30. Awor P, Wamani H, Bwire G, Jagoe G, Peterson S: Private sector drug shops in integrated community case management of malaria, pneumonia, and diarrhea in children in Uganda. AmJTrop Med Hyg. 2012, 87: 92-96. 10.4269/ajtmh.2012.11-0791.View ArticleGoogle Scholar
  31. Mangham LJ, Cundill B, Achonfuh O, Ambebila JN, Lele AK, Orang-Ojong B, Pamen-Ngako J, Wiseman V, Mbacham WF: Malaria prevalence and treatment of febrile patients at health facilities and medicine retailers in Cameroon. Trop Med Int Health. 2012, 17: 330-342.PubMedGoogle Scholar
  32. Uzochukwu BC, Chiegboka LO, Enwereuzo C, Nwosu U, Okorafor D, Onwujekwe OE, Uguru NP, Sibeudu FT, Ezeoke OP: Examining appropriate diagnosis and treatment of malaria: availability and use of rapid diagnostic tests and artemisinin-based combination therapy in public and private health facilities in south east Nigeria. BMC Publ Health. 2010, 10: 486-10.1186/1471-2458-10-486.View ArticleGoogle Scholar
  33. Chiguzo AN, Mugo RW, Wacira DG, Mwenda JM, Njuguna EW: Delivering new malaria drugs through grassroots private sector. East Afr Med J. 2008, 9: 425-431.View ArticleGoogle Scholar
  34. Tougher S, Ye Y, Amuasi JH, Kourgueni IA, Thomson R, Goodman C, Mann AG, Ren R, Willey BA, Adegoke CA, Amin A, Ansong D, Bruxvoort K, Diallo DA, Diap G, Festo C, Johanes B, Juma E, Kalolella A, Malam O, Mberu B, Ndiaye S, Nguah SB, Seydou M, Taylor M, Rueda ST, Wamukoya M, Arnold F, Hanson K, the ACTwatch Group: Effect of the Affordable Medicines Facility—malaria (AMFm) on the availability, price, and market share of quality-assured-artemisinin-based combination therapies in seven countries: a before-and-after analysis of outlet survey data. Lancet. 2012, 380: 1916-1926. 10.1016/S0140-6736(12)61732-2.View ArticlePubMedGoogle Scholar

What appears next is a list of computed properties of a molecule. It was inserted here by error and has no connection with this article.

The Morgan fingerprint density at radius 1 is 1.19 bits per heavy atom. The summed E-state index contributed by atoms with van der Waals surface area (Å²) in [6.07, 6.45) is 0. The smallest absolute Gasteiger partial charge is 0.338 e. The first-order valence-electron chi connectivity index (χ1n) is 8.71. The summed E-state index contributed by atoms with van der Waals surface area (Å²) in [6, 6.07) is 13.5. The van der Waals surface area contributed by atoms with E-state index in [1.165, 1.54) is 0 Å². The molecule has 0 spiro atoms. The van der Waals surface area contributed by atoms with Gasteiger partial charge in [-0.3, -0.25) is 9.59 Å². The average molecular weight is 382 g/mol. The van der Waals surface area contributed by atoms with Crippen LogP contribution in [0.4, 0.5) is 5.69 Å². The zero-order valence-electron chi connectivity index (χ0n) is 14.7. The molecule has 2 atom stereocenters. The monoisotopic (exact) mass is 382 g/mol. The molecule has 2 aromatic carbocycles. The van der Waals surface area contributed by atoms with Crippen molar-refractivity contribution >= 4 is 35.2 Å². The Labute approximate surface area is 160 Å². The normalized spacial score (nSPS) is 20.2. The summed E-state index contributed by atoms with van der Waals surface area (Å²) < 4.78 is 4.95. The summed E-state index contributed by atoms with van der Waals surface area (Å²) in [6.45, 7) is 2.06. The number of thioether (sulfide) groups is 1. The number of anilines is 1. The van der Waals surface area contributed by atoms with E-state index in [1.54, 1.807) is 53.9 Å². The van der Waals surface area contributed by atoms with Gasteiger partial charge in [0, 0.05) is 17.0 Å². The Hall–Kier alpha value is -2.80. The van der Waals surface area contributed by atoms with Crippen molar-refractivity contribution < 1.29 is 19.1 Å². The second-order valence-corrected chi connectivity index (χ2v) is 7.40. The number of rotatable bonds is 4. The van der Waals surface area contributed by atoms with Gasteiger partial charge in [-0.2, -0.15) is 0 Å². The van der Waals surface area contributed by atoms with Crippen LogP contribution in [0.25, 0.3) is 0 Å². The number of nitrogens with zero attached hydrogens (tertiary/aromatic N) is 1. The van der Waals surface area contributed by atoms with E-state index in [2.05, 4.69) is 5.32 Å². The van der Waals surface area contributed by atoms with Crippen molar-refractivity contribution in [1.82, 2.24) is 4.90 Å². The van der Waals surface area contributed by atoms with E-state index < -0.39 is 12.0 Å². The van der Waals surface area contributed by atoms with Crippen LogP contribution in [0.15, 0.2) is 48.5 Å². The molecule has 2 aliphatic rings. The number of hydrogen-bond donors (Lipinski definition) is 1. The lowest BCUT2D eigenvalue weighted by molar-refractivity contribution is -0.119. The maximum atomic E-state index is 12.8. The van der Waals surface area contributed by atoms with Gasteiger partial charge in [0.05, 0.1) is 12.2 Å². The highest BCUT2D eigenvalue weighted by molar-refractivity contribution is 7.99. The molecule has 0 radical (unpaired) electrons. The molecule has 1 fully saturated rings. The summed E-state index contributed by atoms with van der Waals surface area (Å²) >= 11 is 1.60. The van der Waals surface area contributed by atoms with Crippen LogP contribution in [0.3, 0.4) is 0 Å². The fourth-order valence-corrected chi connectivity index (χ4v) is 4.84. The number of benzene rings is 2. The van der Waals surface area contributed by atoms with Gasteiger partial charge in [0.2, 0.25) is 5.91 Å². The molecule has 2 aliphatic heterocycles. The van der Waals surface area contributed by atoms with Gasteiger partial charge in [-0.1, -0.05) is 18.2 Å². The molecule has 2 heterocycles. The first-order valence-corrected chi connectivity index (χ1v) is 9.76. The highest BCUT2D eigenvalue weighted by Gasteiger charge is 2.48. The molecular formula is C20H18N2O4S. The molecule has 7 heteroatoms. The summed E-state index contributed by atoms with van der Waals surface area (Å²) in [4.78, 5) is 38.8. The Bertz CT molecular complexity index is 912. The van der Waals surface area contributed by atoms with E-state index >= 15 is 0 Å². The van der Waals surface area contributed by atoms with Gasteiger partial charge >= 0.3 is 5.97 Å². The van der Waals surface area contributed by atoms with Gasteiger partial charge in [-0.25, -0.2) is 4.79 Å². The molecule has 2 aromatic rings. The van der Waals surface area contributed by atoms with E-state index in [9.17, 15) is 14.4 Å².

35. Kamya MR, Bakyayita NN, Talisuna AO, Were WM, Staedke SG: Increasing drug resistance in Uganda and revision of the national drug policy. Trop Med Int Health. 2002, 7: 1031-1041. 10.1046/j.1365-3156.2002.00974.x.View ArticlePubMedGoogle Scholar
  36. Kachur SP, Khatib RA, Kaizer E, Fox SS, Abdulla SM, Bloland PB: Prevalence of malaria parasitaemia among clients seeking treatment for fever or malaria at drug stores in rural Tanzania 2004. Trop Med Int Health. 2006, 11: 441-451. 10.1111/j.1365-3156.2006.01588.x.View ArticleGoogle Scholar
  37. Ndyomugyenyi R, Magnussen P, Clarke S: Malaria treatment-seeking behaviour and drug prescription practices in an area of low transmission in Uganda: implications for prevention and control. Trans R Soc Trop Med Hyg. 2007, 101: 209-15. 10.1016/j.trstmh.2006.06.004.View ArticlePubMedGoogle Scholar
  38. Cohen J, Fink G, Berg K, Aber F, Jordan M, Maloney K, Dickens W: Feasibility of distributing rapid diagnostic tests for malaria in the retail sector: evidence from an implementation study in Uganda. PLoS One. 2012, 7: e48296-10.1371/journal.pone.0048296.PubMed CentralView ArticlePubMedGoogle Scholar

Copyright

© Mbonye et al.; licensee BioMed Central Ltd. 2013

This article is published under license to BioMed Central Ltd. This is an Open Access article distributed under the terms of the Creative Commons Attribution License (http://creativecommons.org/licenses/by/2.0), which permits unrestricted use, distribution, and reproduction in any medium, provided the original work is properly cited.

Comments

By submitting a comment you agree to abide by our Terms and Community Guidelines. If you find something abusive or that does not comply with our terms or guidelines please flag it as inappropriate.

Advertisement